Jane L. Stewart.

The Camp Fire Girls at Long Lake Bessie King in Summer Camp online

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as if you was goin' to need us pretty bad, didn't it?"

"It certainly did, Andrew," she answered, gravely. "And I don't want you
to think for a moment that we're not grateful to you for the way you
turned out and scoured the woods."

"Don't talk of gratitude, Miss Eleanor. We've known you for years, but
even if we'd never seen you before, and didn't know nothin' about the
girls that thief had stolen, we'd ha' turned out jest the same way to
rescue them. An' I guess any white men anywhere would ha' done the same
thing.

"But if it was only us you'd had to depend on, I'm afraid the young
lady'd still be out there. It was her friend that saved her. Too bad she
trusted that Lolla witch. If she'd gone to Jim Skelly when she was near
the gypsy camp that time, an' told him where her chum was, he'd have had
her free in two shakes of a lamb's tail."

"I think Dolly and Bessie must be awfully hungry," said Zara, who had
listened with shining eyes to the tale of her friends' adventures.

"Oh, they must, indeed!" said Eleanor, remorsefully. "And here we've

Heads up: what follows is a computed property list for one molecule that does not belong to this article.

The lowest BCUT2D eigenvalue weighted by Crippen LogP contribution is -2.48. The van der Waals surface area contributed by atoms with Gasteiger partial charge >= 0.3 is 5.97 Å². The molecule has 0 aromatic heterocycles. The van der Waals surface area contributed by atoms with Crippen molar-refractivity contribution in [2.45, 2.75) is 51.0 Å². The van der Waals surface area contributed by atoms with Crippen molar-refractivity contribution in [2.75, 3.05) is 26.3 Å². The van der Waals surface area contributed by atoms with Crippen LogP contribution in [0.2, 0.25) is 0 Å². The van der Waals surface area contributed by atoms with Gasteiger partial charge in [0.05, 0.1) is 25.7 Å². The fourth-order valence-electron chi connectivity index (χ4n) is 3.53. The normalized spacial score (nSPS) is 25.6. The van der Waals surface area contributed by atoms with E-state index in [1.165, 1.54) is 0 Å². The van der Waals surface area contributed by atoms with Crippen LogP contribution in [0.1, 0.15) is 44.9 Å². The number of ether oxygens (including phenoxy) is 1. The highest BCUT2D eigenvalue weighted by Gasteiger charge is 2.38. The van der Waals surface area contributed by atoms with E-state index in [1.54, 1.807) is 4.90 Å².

been listening to them, and letting them talk while they were starving."

She turned toward the fire, but already two of the guides had leaped
forward, and in a moment the smell of crisp bacon filled the air, and
coffee was being made.

"Oh, how good that smells!" said Dolly. "I _am_ hungry, but it was so
exciting, remembering everything that happened, that I forgot all about
it! Isn't it funny? I was dreadfully scared when I was alone there, and
again afterward, when we thought we were safe, and that horrid man
caught us.

"But now that it's all over, it seems like good fun. If one only knew
that everything was coming out all right when things like that happen,
one could enjoy them while they were going on, couldn't one? But when
one is frightened half to death there isn't much chance to think of how
nice it's going to be when it's all over, and you're safe at home
again."

"That's just the trouble with adventures, Dolly," said Eleanor. "You
never can be sure that they will come out all right, and lots of times
they don't. It's like the thrilling story that the man told about being
chased by the bear."

"What was that, Miss Eleanor?"

"Well, he told about how the bear chased him, and he got into a trap,
and the bear was between him and the only way of getting out, and it
seemed to him as if he was going to be killed. So they asked him what
happened; how he got away?"

"And how did he?"

"He said he didn't; that the bear ate him up!"

"Miss Eleanor," said Andrew, the old chief guide, as the two girls began